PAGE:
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Buyers Guide to Probiotics: 5 Mistakes Even Smart People Make

At this point, most health-conscious people know they should be taking a probiotic supplement. That’s the good news. The bad news is that if you’re not careful, you could be wasting your time.

Or, worse, you could be wasting your time and money buying billions (or more) of dead bacteria.

Here’s how to ensure you’re getting all of the powerful probiotic benefits to boost your health.

Mistake #1: Buying the Wrong Bacteria

There are trillions of good — and bad — bacteria in your body. The right supplement will make the good bacteria more plentiful so they can outmaneuver the bad ones. Here are my five top picks to do just that:

  • L. acidophilus—The most important strain of the Lactobacillus species, this strain supports nutrient absorption and helps with the digestion of dairy foods.
  • B. longum—Like L. acidophilusB. Longum is one of the most common bacteria found in the digestive tracts of adults, and it helps maintain the integrity of the gut wall and scavenges toxins. 
  • B. bifidum—This strain is critical for digesting dairy products and for its ability to break down complex carbohydrates, fat, and protein into small components that the body can use more efficiently.
  • L. rhamnosus—Known as the premier "travel probiotic," look for this strain when traveling since it can help prevent traveler's diarrhea.
  • L. fermentum—This strain helps neutralize some of the byproducts of digestion and promotes a healthy level of gut bacteria.


Mistake #2: Buying Dead Probiotics

A probiotic supplement full of dead bacteria—or bacteria killed off by stomach acid—won’t work.

Currently, the best delivery system comes in the form of a controlled-release tablet (or caplet). “Beadlet” technology is also viable, and capsule formulation has come a long way since the days when those pills were instantly obliterated by stomach acid.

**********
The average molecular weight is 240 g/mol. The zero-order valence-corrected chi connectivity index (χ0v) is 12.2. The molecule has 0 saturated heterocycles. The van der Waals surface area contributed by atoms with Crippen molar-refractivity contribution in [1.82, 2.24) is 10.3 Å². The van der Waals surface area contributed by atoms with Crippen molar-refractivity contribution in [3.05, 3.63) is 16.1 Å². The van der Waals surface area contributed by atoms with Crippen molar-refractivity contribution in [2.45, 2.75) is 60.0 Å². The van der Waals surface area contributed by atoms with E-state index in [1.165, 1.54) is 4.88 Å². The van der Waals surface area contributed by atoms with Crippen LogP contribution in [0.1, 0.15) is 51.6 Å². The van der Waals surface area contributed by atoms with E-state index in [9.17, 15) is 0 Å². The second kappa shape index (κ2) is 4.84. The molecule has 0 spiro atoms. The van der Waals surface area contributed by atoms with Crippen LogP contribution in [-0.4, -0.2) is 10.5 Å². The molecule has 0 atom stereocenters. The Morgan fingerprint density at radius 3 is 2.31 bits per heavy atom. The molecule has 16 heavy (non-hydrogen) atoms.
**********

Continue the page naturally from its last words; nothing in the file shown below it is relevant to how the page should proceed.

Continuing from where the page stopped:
Exterior packaging is also critical. Probiotic bacteria are living organisms and can be affected by their environment.  Look for thick, opaque bottles with desiccant pouches (meaning one that contains a packet that absorbs moisture). Plus, there are some new styles of blister packs that also work well.

Mistake #3: Ignoring Expiration Dates

Many people don’t know this, but nutritional supplement manufacturers don’t have to put an expiration date on their products.

A stated expiration date on a probiotic supplement is the manufacturer’s promise that the bacteria in the product will remain active and potent—at the levels specified on the label—until that date.

So, a bottle that contains an expiration date can be a good indicator of a quality probiotic supplement. If you don’t see an expiration date on a probiotic supplement label, it should send up a red flag for you.

Recently, I’ve also noticed a trend of retailers forgoing expiration dates in lieu of stamps that guarantee potency on the date of manufacture. But these potency stamps are useless since all products should live up to their label claim when they leave the manufacturing facility!

The bottom line is that any probiotic supplement you buy should have a clearly stated expiration date, right on the bottle.

Mistake #4: No Money Back Guarantee

Companies that truly believe in their products will give you a chance to try them, and a money back guarantee if you’re not completely satisfied.

I’ve always found that reputable manufacturers offer a money back guarantee. If they don’t offer one, I wouldn’t trust it.

Mistake #5: Not Getting Personal

Most people think of probiotics as being just for digestive health, but probiotics are one of the best supplements for women—particularly those concerned with urinary and vaginal health.
Why? Because beneficial bacteria are also plentiful in the vagina and urinary tract. 

These bacteria produce lactic acid, which helps to keep the pH level of the vagina and urinary tract slightly acidic. This is vitally important because yeast and other unwanted bacteria—especially those causing urinary discomfort—have a difficult time thriving in an acidic environment.

Women should look for strains belonging to the Lactobacillus species and the strain Bacillus coagulans

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